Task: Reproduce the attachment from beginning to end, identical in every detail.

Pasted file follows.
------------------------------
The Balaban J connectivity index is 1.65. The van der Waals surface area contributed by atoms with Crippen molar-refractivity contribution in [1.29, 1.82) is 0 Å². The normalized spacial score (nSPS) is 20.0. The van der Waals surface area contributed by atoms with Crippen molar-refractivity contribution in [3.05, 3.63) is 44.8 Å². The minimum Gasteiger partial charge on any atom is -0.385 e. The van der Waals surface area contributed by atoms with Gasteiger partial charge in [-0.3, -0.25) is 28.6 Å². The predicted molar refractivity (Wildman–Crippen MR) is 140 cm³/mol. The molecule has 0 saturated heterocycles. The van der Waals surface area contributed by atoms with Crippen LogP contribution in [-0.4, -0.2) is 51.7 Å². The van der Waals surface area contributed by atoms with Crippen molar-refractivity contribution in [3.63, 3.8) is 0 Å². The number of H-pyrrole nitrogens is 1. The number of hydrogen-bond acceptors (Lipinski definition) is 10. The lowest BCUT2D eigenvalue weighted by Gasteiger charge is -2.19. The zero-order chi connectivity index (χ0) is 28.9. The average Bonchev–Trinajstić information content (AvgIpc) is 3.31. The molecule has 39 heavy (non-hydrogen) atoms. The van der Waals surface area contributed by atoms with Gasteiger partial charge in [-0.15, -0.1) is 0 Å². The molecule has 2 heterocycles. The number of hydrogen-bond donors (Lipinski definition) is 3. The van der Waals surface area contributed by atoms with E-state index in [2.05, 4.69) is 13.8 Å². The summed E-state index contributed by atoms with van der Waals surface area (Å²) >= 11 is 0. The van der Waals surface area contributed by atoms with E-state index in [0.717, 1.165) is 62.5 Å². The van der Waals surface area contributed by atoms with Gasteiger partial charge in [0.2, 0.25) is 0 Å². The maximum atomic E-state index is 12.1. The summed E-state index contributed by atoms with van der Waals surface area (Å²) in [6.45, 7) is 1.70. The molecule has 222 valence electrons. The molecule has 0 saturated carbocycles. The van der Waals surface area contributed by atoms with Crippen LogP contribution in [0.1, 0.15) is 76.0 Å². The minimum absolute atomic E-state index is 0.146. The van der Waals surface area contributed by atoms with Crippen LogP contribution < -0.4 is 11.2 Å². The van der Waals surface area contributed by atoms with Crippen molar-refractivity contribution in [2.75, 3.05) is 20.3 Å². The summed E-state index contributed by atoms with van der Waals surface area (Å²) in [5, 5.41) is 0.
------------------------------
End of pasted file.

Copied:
The Balaban J connectivity index is 1.65. The van der Waals surface area contributed by atoms with Crippen molar-refractivity contribution in [1.29, 1.82) is 0 Å². The normalized spacial score (nSPS) is 20.0. The van der Waals surface area contributed by atoms with Crippen molar-refractivity contribution in [3.05, 3.63) is 44.8 Å². The minimum Gasteiger partial charge on any atom is -0.385 e. The van der Waals surface area contributed by atoms with Gasteiger partial charge in [-0.3, -0.25) is 28.6 Å². The predicted molar refractivity (Wildman–Crippen MR) is 140 cm³/mol. The molecule has 0 saturated heterocycles. The van der Waals surface area contributed by atoms with Crippen LogP contribution in [-0.4, -0.2) is 51.7 Å². The van der Waals surface area contributed by atoms with Crippen molar-refractivity contribution in [3.63, 3.8) is 0 Å². The number of H-pyrrole nitrogens is 1. The number of hydrogen-bond acceptors (Lipinski definition) is 10. The lowest BCUT2D eigenvalue weighted by Gasteiger charge is -2.19. The zero-order chi connectivity index (χ0) is 28.9. The average Bonchev–Trinajstić information content (AvgIpc) is 3.31. The molecule has 39 heavy (non-hydrogen) atoms. The van der Waals surface area contributed by atoms with Gasteiger partial charge in [-0.15, -0.1) is 0 Å². The molecule has 2 heterocycles. The number of hydrogen-bond donors (Lipinski definition) is 3. The van der Waals surface area contributed by atoms with E-state index in [2.05, 4.69) is 13.8 Å². The summed E-state index contributed by atoms with van der Waals surface area (Å²) >= 11 is 0. The van der Waals surface area contributed by atoms with E-state index in [0.717, 1.165) is 62.5 Å². The van der Waals surface area contributed by atoms with Gasteiger partial charge in [0.2, 0.25) is 0 Å². The maximum atomic E-state index is 12.1. The summed E-state index contributed by atoms with van der Waals surface area (Å²) in [6.45, 7) is 1.70. The molecule has 222 valence electrons. The molecule has 0 saturated carbocycles. The van der Waals surface area contributed by atoms with Crippen LogP contribution in [0.1, 0.15) is 76.0 Å². The minimum absolute atomic E-state index is 0.146. The van der Waals surface area contributed by atoms with Crippen LogP contribution < -0.4 is 11.2 Å². The van der Waals surface area contributed by atoms with Crippen molar-refractivity contribution in [2.75, 3.05) is 20.3 Å². The summed E-state index contributed by atoms with van der Waals surface area (Å²) in [5, 5.41) is 0.